Whenever seismic activity picks up somewhere in the world,our local press here in California like to point out that were overdue for The Big One. They cite how frequently, on average, large earthquakes occur on the various faults that we cross on our daily commutes and note that its been many times that long since those faults have experienced a major tremor. Then they cut to footage of the aftermath of the Northridge or Loma Prieta earthquake or the movie 2012 and remind you to stock up on canned food,drinking water and ammunition. Sensationalist, sure, but relatively tame when compared with most of the fear mongering they use to try to boost ratings.
I’m waiting for The Big One to strike the Internet.
Over the past several years, we’ve seen some large Distributed Denial of Service attacks against Internet infrastructure, including DNS. In fact, as recently as August 6th, the DNS hosting provider DNS Made Easy was hit with a DDoS attack that they estimated at over 50 Gbps.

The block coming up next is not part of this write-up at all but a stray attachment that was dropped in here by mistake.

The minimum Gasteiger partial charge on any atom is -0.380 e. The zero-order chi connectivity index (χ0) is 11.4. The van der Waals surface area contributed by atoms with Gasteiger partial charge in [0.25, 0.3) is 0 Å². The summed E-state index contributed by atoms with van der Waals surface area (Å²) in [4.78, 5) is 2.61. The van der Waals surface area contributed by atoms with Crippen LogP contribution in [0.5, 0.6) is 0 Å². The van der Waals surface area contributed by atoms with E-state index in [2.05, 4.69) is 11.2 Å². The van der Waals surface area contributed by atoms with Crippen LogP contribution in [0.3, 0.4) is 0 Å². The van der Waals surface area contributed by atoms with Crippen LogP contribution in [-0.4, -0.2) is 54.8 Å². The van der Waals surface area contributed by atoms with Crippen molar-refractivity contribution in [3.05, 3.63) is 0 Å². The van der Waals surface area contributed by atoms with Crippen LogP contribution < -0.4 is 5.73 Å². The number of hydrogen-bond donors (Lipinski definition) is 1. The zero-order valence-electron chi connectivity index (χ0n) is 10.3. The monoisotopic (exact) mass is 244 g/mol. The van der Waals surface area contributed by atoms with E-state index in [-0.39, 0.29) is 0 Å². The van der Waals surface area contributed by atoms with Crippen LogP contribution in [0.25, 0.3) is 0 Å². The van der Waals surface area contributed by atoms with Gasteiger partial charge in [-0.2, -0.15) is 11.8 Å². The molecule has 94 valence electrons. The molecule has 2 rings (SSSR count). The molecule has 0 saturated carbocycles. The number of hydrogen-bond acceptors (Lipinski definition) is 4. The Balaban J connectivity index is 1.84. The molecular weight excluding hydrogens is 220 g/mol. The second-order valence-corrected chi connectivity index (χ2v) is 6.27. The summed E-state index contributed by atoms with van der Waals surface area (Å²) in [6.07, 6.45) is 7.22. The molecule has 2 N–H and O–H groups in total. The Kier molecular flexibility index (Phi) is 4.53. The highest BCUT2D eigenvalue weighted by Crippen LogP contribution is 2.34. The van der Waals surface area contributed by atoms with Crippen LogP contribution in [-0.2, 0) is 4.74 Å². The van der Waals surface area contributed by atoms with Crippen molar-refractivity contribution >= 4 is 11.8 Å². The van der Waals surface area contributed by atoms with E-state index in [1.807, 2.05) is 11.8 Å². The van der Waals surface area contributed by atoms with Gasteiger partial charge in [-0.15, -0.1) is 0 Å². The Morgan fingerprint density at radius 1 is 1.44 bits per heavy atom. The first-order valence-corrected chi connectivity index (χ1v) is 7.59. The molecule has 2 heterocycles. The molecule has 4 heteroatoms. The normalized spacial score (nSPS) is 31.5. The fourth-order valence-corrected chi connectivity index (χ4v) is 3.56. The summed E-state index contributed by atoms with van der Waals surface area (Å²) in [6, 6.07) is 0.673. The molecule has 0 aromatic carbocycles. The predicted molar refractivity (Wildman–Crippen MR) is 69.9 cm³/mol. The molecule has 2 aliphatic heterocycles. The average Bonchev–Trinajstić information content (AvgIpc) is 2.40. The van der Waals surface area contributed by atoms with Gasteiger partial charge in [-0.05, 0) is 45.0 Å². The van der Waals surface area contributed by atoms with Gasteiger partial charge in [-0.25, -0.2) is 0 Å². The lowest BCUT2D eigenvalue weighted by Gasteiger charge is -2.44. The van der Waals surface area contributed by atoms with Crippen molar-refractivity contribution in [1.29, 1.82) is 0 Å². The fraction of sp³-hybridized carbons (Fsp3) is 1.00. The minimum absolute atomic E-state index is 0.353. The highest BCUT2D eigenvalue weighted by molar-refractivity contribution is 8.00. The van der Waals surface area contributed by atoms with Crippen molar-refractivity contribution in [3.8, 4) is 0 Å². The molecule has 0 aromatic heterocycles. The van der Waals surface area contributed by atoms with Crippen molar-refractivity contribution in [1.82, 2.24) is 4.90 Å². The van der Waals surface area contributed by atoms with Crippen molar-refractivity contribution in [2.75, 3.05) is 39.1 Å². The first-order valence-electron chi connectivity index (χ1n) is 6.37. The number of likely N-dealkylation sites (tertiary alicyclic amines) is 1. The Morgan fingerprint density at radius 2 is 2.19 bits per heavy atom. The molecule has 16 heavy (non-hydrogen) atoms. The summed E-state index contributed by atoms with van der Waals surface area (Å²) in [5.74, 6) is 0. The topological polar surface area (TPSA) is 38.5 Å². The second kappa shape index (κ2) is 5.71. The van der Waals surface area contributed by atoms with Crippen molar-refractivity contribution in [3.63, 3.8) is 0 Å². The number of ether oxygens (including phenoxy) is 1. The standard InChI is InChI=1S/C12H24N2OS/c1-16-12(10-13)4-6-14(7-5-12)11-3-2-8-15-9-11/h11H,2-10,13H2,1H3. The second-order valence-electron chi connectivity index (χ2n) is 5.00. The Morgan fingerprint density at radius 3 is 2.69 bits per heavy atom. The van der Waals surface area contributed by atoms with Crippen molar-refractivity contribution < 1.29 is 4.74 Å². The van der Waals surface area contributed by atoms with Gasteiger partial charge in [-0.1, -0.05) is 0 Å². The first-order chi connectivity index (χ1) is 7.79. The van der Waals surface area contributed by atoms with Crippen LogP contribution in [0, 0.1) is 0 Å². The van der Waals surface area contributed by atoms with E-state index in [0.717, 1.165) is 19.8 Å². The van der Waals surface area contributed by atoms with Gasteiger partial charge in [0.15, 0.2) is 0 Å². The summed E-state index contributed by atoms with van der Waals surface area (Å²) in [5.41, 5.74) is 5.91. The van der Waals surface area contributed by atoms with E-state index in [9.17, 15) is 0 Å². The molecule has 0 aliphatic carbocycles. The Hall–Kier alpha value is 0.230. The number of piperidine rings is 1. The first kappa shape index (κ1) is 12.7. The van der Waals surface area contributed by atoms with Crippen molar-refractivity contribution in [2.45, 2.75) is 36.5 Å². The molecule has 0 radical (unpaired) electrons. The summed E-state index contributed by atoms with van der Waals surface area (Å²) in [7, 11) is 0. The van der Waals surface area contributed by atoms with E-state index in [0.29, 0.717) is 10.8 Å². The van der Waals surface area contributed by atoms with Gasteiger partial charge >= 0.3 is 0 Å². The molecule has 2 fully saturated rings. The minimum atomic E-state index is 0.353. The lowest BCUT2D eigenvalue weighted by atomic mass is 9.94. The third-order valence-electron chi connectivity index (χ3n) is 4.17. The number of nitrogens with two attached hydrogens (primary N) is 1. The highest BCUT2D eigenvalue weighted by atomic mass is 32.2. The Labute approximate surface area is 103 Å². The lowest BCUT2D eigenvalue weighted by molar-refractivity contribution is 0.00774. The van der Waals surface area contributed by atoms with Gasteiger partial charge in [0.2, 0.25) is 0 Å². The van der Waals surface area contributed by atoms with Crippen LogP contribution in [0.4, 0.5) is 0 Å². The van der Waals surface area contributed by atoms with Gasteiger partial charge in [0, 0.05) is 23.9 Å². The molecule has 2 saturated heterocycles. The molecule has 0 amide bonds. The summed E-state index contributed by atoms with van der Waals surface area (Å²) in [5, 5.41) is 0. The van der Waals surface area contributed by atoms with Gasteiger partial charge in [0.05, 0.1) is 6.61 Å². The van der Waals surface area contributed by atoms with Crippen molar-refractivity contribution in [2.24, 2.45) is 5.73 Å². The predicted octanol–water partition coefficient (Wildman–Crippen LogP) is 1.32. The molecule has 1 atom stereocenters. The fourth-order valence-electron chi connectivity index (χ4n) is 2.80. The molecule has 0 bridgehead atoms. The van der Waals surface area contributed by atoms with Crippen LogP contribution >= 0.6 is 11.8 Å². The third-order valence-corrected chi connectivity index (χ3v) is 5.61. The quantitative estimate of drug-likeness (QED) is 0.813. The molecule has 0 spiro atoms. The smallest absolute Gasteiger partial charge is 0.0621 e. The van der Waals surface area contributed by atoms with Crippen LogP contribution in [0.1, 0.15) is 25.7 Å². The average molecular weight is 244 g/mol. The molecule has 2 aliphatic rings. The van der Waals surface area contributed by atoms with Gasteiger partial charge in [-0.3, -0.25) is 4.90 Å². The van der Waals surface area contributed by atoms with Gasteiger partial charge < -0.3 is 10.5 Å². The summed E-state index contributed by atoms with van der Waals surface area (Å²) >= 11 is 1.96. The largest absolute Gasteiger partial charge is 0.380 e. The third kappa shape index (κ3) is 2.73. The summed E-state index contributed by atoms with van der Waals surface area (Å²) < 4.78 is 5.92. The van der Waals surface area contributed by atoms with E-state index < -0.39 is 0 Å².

It’s not difficult for a hacker to muster the resources necessary to generate that much traffic. One way to mount a big DDoS attack is to use open recursive name servers: Send one a tiny (less than 100 byte) query for the right RRset and it’ll reply with a DNS message of 4KB or so. That’s 40x amplification. Spoof the source address of the query and you can send those responses wherever you like. Or to whomever you don’t like.
So then the only trick is assemble enough open recursive name servers to make your DDoS attack really lethal. Lucky for you, they’re not hard to find. In our latest DNS survey, The Measurement Factory found that roughly 80% of the estimated 12 million nameservers on the Internet were open to recursion. Say you find 10,000 of them, and can send each one 1000 spoofed queries per second. Assuming the responses are close to 4KB, thats 40 Gbps.
That’s enough bandwidth to swamp all but the largest carriers and infrastructure providers and it’d be trivial for the big botnets to pull off. The Storm botnet one of the biggest is conservatively thought to contain 160,000 infected computers. Assuming modest, 1Mbps ADSLconnections, each one of those could generate as many as 10,000 queries per second. You do the math.
We have a few tools in our arsenal to combat DDoS attacks, but not as many as we need. Anycast helps, because any one botnet-controlled computer can only see (and therefore attack) a single node in an anycast group. Ingress filtering would help, but too few ISPs do it. Theres no surefire protection against DDoS, though.
Which leaves us all vulnerable, and awaiting The Big One.